Christian woman who was on death row for blasphemy leaves Pakistan

Christian woman who was on death row for blasphemy leaves Pakistan

Pakistani media say Aasia Bibi, a Christian woman acquitted of blasphemy after spending eight years on death row, has left Pakistan for Canada to be reunited with her daughters.

The high court finally overturned the conviction in October 31 and then dismissed an appeal against the acquittal on January 29, issuing blistering statements saying she was convicted on the basis of false evidence.

Pakistani and Canadian officials have not officially commented on Bibi's reported departure, perhaps due to the sensitive nature of her case. The judges accused those who charged Bibi with blasphemy of committing perjury, but said they would not be tried because of the sensitivity of the case. "They landed in December a year ago so naturally she must have been joining them", he said. She has reunited with her family.

Islamic extremists have rioted over the case and threatened to kill her.

He hopes she will be left alone in Canada. The apex court overturned her conviction past year, sparking days of violent demonstrations led by hardline Islamist parties. Scores of Christians have been convicted of blasphemy since the 1990s. "Please don't follow her. Let her lead the rest of her life in peace". "She is a free person and travelled on her independent will", a source in the foreign office was quoted as saying by the Dawn newspaper.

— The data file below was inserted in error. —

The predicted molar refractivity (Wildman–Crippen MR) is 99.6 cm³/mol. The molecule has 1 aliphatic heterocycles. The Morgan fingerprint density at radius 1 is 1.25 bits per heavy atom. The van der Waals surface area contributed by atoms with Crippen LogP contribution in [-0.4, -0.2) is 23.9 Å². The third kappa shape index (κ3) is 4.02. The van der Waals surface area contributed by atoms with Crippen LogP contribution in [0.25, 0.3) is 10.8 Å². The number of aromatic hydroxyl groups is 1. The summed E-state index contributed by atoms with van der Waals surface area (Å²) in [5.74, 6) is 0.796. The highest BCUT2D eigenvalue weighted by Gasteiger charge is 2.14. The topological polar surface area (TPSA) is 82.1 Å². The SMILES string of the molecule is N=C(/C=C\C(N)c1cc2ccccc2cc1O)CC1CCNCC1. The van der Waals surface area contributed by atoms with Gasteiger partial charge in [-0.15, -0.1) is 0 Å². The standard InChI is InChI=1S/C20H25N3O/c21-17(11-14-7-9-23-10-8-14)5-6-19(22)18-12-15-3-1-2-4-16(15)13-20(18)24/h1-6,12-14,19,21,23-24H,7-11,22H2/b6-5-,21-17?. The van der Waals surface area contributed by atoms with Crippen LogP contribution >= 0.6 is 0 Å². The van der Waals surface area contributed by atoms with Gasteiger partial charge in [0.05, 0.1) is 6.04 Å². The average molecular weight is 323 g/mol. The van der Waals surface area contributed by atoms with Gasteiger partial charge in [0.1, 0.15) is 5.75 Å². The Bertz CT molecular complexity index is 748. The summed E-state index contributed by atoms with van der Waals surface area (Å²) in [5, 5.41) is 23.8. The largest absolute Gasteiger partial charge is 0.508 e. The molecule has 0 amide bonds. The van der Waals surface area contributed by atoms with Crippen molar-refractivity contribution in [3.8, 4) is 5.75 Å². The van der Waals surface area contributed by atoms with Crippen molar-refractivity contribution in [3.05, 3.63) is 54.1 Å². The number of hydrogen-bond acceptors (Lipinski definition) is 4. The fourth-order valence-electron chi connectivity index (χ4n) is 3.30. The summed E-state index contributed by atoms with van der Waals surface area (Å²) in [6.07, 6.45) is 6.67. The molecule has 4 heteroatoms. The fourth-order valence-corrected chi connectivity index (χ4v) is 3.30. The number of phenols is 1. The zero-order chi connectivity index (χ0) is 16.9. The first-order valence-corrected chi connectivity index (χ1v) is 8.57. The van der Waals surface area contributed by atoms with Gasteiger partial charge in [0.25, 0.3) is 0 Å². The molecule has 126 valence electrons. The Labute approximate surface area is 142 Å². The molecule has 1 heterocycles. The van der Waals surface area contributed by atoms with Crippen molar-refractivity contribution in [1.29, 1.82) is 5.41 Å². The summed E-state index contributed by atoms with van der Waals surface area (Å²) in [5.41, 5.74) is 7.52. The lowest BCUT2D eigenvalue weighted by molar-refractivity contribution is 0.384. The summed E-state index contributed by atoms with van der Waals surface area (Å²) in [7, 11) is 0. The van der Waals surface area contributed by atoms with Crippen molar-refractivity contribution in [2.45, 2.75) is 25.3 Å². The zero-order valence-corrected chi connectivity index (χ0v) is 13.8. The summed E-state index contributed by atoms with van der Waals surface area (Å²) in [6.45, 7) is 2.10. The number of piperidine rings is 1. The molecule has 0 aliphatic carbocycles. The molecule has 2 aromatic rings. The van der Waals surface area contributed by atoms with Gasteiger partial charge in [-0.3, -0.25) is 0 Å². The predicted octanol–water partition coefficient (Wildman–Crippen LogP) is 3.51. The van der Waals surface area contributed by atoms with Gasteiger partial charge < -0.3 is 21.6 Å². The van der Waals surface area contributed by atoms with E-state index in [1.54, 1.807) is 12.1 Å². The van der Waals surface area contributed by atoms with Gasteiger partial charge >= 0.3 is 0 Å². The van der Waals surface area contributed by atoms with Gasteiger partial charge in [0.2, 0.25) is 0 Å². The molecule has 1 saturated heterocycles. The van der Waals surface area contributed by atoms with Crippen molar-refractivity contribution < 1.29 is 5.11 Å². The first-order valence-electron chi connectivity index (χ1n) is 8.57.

She had been denied permission to leave the country for several months as the government waited for sentiments to cool. The Supreme Court's quashing of her sentence on October 31 previous year led to violent protests by religious hardliners who support strong blasphemy laws, while more liberal sections of society urged her release.

Ashiq Mesih (R) and Eisham Ashiq, the husband and daughter of Asia Bibi, speak during an interview with AFP in London, on October 12, 2018.

In November Prime Minister Justin Trudeau said Ottawa was holding talks with Pakistan about bringing her to Canada, which he said is "a welcoming country". "This case horrifyingly illustrates the dangers of Pakistan's blasphemy laws and the urgent need to repeal them".

It is an incendiary issue in the Muslim-majority country, and mere allegations of insulting Islam have sparked lynchings and vigilante violence in the past.

In addition, Shahbaz Bhatti, who was the federal minister for minority affairs at the time, was shot dead by self-proclaimed Taliban gunmen in March 2011 after he called for the reform of blasphemy laws and declared his support for Bibi.

The British Pakistani Christian Association too said in a statement that they had "received confirmation from a British diplomat that Aasia Bibi had safely exited Pakistan".

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